The Colorado Court of Appeals issued its opinion in People v. Berdahl on Thursday, October 25, 2012.
Possession—Pat-Down Search—Suppression of Evidence—Voluntary Consent.
Defendant appealed the judgment of conviction entered on jury verdicts finding him guilty of possession of a schedule II controlled substance, a class 6 felony, and possession of drug paraphernalia, a class 2 petty offense. The order was reversed and the case was remanded.
When assisting defendant and his girlfriend, whose vehicle had broken down at the side of the road, a deputy recovered drug paraphernalia and methamphetamine from defendant while doing a safety pat-down before letting the couple ride in the back seat of his patrol car. The deputy secured the evidence, handcuffed defendant, transported him to the jail, and booked him.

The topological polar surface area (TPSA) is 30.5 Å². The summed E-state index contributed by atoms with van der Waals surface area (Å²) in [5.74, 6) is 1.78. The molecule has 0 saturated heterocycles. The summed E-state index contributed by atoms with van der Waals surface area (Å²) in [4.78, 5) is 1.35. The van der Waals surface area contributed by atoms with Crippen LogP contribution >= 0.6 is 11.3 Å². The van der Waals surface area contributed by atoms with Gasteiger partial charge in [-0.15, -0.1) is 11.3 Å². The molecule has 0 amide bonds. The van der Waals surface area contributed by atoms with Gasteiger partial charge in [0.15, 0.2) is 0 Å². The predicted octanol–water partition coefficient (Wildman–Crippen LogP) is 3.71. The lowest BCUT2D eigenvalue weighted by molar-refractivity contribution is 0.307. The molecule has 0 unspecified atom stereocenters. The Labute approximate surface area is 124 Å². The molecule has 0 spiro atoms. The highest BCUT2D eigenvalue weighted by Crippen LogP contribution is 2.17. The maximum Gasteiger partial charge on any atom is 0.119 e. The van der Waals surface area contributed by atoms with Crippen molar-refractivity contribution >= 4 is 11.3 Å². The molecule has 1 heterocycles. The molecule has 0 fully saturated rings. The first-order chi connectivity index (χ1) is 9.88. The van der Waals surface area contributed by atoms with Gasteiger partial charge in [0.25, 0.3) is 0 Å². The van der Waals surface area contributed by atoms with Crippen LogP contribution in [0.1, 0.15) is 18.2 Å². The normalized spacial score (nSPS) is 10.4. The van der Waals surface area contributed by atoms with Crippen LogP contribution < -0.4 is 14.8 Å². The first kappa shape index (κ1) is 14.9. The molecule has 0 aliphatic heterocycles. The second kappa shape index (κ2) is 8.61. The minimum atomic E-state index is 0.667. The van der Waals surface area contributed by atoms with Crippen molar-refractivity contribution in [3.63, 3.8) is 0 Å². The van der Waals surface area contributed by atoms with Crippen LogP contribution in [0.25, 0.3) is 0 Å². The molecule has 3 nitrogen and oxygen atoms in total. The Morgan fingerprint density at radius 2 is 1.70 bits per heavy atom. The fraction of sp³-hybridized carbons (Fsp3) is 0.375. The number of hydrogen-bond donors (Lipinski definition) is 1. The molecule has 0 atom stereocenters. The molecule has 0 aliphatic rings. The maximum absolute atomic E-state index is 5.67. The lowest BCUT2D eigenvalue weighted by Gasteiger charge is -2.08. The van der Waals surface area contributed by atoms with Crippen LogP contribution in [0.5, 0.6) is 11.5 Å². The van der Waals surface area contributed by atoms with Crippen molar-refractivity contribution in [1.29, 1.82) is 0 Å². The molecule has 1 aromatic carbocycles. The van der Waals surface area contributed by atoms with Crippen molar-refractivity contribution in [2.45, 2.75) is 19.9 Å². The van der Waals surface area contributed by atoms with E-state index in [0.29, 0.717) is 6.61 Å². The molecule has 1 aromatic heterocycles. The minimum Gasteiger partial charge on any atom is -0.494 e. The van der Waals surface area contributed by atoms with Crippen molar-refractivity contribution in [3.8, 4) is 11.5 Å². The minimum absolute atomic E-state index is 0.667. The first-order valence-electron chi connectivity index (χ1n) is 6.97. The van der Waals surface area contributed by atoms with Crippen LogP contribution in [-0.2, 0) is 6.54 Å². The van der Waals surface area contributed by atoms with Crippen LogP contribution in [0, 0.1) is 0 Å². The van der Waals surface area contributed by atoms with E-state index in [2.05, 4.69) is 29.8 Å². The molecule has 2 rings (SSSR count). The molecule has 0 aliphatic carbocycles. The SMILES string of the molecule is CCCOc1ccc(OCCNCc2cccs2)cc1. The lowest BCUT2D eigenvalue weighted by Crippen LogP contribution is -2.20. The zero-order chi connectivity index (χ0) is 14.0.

Defendant’s sole contention on appeal was that the trial court erred in denying his motion to suppress evidence. Specifically, he asserted that the pat-down search of his person was unconstitutional because the police had no reasonable and articulable suspicion that he was involved in criminal activity or that he was armed and dangerous. The deputy and the trooper testified that defendant was not intoxicated and that they did not have any suspicion that he was or had been involved in a crime, or that he might be armed and dangerous. Instead, the trooper patted down defendant as an “officer-safety practice.” Therefore, the trooper’s pat-down search of defendant was not a constitutionally reasonable search. The case was remanded to determine whether defendant voluntarily consented to the search according to the proper legal standards, which would affirm the conviction.
Summary and full case available here.